The California Pharmacists Association (CPhA) announced Tuesday that its board of trustees has endorsed the California Cancer Research Act, also known as Proposition 29, which would raise $735 million annually for cancer research and smoking education by imposing a $1 tax on a pack of cigarettes
The California Pharmacists Association (CPhA) announced last week that its board of trustees has endorsed the California Cancer Research Act, also known as Proposition 29, which would raise $735 million annually for cancer research and smoking education by imposing a $1 tax on each pack of cigarettes.
Proposition 29 will appear on the June 5 presidential primary ballot in California. Other tobacco products would be taxed proportionately if it passes.
“This endorsement is consistent with CPhA policy regarding tobacco use as well as pharmacist’s leadership role in promoting health policy in California,” CPhA CEO Jon Roth stated in a news release.
The CPhA board’s decision delighted Fred S. Mayer, RPh, MPH, president of PPSI, a non-profit corporation that advocates for public health issues.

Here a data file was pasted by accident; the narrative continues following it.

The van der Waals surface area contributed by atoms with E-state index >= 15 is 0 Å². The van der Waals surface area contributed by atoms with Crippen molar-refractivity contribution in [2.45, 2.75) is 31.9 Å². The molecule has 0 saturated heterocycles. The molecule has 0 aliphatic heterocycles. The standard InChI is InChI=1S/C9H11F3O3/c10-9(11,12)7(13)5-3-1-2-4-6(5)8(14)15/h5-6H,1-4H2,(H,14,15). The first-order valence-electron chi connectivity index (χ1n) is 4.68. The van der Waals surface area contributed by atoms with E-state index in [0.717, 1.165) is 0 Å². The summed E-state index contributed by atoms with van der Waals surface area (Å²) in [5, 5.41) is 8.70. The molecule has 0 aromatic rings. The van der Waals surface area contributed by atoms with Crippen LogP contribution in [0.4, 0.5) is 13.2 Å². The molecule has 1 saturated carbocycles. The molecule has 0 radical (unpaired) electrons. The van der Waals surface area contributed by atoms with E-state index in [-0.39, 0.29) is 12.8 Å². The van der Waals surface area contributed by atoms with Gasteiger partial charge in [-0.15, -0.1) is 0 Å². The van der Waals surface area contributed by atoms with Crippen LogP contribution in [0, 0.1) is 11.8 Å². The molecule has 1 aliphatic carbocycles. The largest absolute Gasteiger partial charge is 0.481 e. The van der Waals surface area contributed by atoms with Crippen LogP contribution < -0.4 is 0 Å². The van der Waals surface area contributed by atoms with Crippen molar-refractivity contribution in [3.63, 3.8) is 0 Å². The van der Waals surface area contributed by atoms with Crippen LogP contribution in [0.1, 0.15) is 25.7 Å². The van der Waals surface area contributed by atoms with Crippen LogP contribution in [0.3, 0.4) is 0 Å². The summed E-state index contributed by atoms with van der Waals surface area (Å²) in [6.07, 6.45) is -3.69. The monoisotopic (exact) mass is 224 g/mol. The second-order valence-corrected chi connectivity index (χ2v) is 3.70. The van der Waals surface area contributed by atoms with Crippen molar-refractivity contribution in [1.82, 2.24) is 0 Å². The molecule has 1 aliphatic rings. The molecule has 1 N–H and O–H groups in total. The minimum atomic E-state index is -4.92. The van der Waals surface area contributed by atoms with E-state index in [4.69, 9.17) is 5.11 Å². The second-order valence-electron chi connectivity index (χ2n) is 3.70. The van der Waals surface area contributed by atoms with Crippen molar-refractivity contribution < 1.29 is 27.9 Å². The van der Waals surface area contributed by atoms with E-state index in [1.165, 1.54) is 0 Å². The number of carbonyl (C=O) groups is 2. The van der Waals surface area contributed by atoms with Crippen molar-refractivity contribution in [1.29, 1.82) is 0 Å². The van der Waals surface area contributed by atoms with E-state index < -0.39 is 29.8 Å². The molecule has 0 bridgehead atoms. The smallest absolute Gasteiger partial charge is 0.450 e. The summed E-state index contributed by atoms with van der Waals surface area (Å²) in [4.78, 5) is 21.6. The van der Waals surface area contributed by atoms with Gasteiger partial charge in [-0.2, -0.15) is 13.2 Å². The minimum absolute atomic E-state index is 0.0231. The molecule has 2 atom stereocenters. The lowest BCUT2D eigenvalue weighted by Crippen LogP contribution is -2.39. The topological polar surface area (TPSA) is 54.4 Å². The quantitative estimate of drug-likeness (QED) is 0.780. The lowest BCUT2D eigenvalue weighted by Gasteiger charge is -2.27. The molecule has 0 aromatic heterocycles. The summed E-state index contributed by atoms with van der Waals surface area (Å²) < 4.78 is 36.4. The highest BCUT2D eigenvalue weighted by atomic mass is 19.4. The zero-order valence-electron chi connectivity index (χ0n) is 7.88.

“It has been shown scientifically that raising the price by $1 a pack will save lives and kids from starting to smoke,” Mayer, also an advisor for Drug Topics, said in an email. “It’s time for pharmacists to get rid of all cigarettes that are being sold through pharmacies.”
Bob Gordon, MPH, of the San Francisco Tobacco Free Coalition, told Drug Topics in an email that “research tells us that an overwhelming majority of pharmacists and pharmacy students want to work in a pharmacy that is tobacco-free, in an environment that is more conducive to encouraging patients to quit smoking. This (CPhA) endorsement of YES on Proposition 29 … is the right thing to do.”
CPhA joins the Marin Pharmacists Association, American Cancer Society, American Heart Association, American Lung Association in California, and Lance Armstrong’s Live Strong Foundation among others supporting Proposition 29.
The ballot issue is opposed by Philip Morris, R.J. Reynolds, U.S. Smokeless Tobacco, the American Snuff Company, and others. Opponents have amassed more than $40 million to take down the measure, according to a report in Huffington Post, almost 5 times what the supporters have raised.